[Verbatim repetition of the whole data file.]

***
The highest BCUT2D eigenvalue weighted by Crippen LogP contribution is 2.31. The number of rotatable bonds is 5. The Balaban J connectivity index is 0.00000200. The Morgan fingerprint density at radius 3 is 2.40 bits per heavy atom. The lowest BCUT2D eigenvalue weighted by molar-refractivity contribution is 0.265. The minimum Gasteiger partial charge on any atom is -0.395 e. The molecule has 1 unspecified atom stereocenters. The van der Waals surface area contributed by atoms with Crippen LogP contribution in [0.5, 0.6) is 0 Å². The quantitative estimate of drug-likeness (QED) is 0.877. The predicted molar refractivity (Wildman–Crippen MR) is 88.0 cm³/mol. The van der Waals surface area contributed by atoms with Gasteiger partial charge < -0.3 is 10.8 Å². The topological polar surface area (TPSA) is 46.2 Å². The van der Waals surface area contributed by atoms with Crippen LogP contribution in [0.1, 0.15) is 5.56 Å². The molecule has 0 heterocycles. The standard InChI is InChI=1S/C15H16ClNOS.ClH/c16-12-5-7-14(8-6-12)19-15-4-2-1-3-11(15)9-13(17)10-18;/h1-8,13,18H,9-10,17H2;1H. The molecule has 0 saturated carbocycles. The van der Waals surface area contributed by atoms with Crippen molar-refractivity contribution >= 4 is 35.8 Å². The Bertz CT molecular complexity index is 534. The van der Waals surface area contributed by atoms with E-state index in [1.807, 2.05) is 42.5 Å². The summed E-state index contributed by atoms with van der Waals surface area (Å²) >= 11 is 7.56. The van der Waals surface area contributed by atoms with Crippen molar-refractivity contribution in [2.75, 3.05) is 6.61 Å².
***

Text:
The highest BCUT2D eigenvalue weighted by Crippen LogP contribution is 2.31. The number of rotatable bonds is 5. The Balaban J connectivity index is 0.00000200. The Morgan fingerprint density at radius 3 is 2.40 bits per heavy atom. The lowest BCUT2D eigenvalue weighted by molar-refractivity contribution is 0.265. The minimum Gasteiger partial charge on any atom is -0.395 e. The molecule has 1 unspecified atom stereocenters. The van der Waals surface area contributed by atoms with Crippen LogP contribution in [0.5, 0.6) is 0 Å². The quantitative estimate of drug-likeness (QED) is 0.877. The predicted molar refractivity (Wildman–Crippen MR) is 88.0 cm³/mol. The van der Waals surface area contributed by atoms with Gasteiger partial charge < -0.3 is 10.8 Å². The topological polar surface area (TPSA) is 46.2 Å². The van der Waals surface area contributed by atoms with Crippen LogP contribution in [0.1, 0.15) is 5.56 Å². The molecule has 0 heterocycles. The standard InChI is InChI=1S/C15H16ClNOS.ClH/c16-12-5-7-14(8-6-12)19-15-4-2-1-3-11(15)9-13(17)10-18;/h1-8,13,18H,9-10,17H2;1H. The molecule has 0 saturated carbocycles. The van der Waals surface area contributed by atoms with Crippen molar-refractivity contribution >= 4 is 35.8 Å². The Bertz CT molecular complexity index is 534. The van der Waals surface area contributed by atoms with E-state index in [1.807, 2.05) is 42.5 Å². The summed E-state index contributed by atoms with van der Waals surface area (Å²) >= 11 is 7.56. The van der Waals surface area contributed by atoms with Crippen molar-refractivity contribution in [2.75, 3.05) is 6.61 Å².